The Fight for Proper Working Conditions
in Health Care
Quebec Nurses Hold Successful "No Mandatory Overtime" Day of Action
Health care workers at Maisonneuve-Rosemont hospital in Montreal are
community supporters, with banner reading "Nurses Angry -- Citizens In
Solidarity!" April 8, 2019.
"There is no turning back!"
Some 76,000 nurses, licensed practical nurses,
respiratory therapists and clinical perfusionists, members of the
Quebec Interprofessional Health Federation (FIQ) held a successful "No
Mandatory Overtime" day of action on April 8, as its members performed
no mandatory overtime during the day of action. This proves the health
care system can operate without mandatory overtime, noted FIQ President
Nancy Bédard. Moreover, use of mandatory overtime as a regular
practice can be ended if the government and management at health care
facilities take adequate measures on the basis of proposals put forward
by the nurses themselves.
Banner outside hospital in Bas St. Laurent, April 8, 2019.
Early in the morning, the banner "Mandatory Overtime Has
Gone On Long
Enough" was hoisted in front of a large number of health facilities in
several of Quebec's regions, with nurses standing by their union flag
before entering work. The banner was also unfurled on many bridges
overlooking traffic. Citizen actions in support of the day's
event were organized in Montreal, Quebec City and Drummondville in
front of health facilities where participants held banners reading
"Nurses Angry -- Citizens In Solidarity! The Canadian Union of Public
Employees, which has 25,000 members who work in the Quebec health and
social services network and are also experiencing the turmoil of
mandatory overtime, expressed its support for the nurses' day of action.
Banner hangs on overpass in Abitibi-Temiscamingue.
Over the years, the practice of mandatory overtime has
into a system of management by governments and administrations. At
press briefings throughout the day the nurses reiterated their demands,
which if met, could put an end to the practice. A first demand is to
abolish mandatory overtime except in the case of an unforeseen
emergency. This action must become a priority for the government and
health facility administrations, which is not the case at present.
Through the anti-social offensive that successive
imposed in health care for the benefit of private interests, the human
factor represented by hundreds of thousands of health care workers has
been denied and seen as a cost and a burden on the health care system.
Thousands of jobs have been permanently abolished.
The use of mandatory overtime has become a chronic form of management,
regardless of the devastating effects on staff and patients. The
priority must change, nurses say, so that the working conditions
change, which also change their living conditions. For this to take
place, a massive and targeted reinvestment in the health system is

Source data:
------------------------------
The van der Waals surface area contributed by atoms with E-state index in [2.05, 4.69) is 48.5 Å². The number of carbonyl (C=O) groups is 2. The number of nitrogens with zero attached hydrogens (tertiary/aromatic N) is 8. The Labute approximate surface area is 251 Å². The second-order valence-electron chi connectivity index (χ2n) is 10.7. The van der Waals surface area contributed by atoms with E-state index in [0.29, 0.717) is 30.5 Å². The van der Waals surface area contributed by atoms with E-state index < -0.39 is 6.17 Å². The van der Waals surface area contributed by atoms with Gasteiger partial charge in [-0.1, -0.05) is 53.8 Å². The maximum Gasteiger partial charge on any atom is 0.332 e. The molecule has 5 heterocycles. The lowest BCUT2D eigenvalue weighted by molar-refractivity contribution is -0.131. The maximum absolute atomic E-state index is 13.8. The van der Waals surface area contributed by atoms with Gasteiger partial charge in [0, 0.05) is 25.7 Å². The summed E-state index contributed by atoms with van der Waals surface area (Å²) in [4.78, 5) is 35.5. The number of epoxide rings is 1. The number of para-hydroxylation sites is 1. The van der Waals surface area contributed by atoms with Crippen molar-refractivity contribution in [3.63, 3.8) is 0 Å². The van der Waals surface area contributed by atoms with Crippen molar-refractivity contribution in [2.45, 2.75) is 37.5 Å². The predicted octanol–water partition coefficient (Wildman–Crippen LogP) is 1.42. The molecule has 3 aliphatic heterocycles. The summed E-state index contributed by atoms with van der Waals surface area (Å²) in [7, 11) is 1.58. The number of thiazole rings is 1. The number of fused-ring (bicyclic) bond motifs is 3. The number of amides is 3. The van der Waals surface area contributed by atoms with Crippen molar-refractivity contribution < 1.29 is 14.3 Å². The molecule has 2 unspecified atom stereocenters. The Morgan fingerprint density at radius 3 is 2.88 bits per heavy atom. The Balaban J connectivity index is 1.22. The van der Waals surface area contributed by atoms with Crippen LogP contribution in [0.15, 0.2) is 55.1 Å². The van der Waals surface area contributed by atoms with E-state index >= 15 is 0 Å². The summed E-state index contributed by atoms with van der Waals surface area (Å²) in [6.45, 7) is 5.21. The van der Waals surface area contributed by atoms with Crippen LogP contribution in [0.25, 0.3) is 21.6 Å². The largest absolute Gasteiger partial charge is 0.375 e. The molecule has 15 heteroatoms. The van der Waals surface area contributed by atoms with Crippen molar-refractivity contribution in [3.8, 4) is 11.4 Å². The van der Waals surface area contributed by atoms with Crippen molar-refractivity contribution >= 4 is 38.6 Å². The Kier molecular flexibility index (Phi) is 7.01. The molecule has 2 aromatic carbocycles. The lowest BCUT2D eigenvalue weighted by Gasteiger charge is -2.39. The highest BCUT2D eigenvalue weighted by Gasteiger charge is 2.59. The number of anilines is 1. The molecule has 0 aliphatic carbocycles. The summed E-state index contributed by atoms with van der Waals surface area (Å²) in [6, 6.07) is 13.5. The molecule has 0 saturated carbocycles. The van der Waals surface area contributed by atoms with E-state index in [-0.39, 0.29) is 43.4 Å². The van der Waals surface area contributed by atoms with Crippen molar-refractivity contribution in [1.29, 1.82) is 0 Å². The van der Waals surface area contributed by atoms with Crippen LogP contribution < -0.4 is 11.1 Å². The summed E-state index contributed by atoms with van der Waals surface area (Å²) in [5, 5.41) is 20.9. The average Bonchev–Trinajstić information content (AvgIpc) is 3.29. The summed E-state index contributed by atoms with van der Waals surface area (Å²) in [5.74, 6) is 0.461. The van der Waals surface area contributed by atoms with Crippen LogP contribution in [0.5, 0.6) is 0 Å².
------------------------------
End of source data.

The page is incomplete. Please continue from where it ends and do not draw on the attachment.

specific portion of which must be devoted to the working conditions of
health care professionals.
Nurses are calling for an upgrade of positions. Overtime
work exist side by side. It is unacceptable, they say, that a shortage
of manpower is being invoked to justify mandatory overtime when so many
nurses are currently working only about two days a week.
Upgrading jobs to full-time
or four-day a week positions is an
immediate measure that would significantly reduce mandatory overtime.
Nurses are calling for job upgrades on a stable basis, not by rotation
where they would be constantly moved from one institution to another,
possibly even over long distances. That would be unacceptable for
nurses and patients, and would not attract young people to join the
ranks of nurses. According to the FIQ, the Lanaudière region
upgraded all of its nursing positions to four days a week to avoid the
use of mandatory overtime during the week and the results are already
Nurses are also demanding safe nurse-to-patient ratios,
which would stabilize the situation and reduce reliance on mandatory
On the April 8 day of action, nurses broke the code of
oppressing them by waging this courageous action and have strongly
impressed public opinion. They have forcefully reiterated and put into
practice what is supposed to be official policy that mandatory overtime
is an exceptional emergency measure, which ultimately must be left up
to the nurse, the only person who can judge whether he or she is able
that service or not. Indeed, the nurses' Code of Ethics includes the
obligation to take reasonable action to ensure the continuity of care
and treatment as well as the duty to refrain from practicing their
profession when in a state that is liable to impair the quality of care
All of this was brought to the public's attention
through the day of
action. Nurses are determined that there is no turning back from their
Maisonneuve-Rosemont hospital, Montreal
Montreal, West Island
Montreal Cardiology Institute
Mauricie and Central Quebec Region
Bas St. Laurent
This article was published in
Number 13 - April 11, 2019
The Fight for Proper Working Conditions
in Health Care: Quebec Nurses Hold Successful "No Mandatory Overtime" Day of Action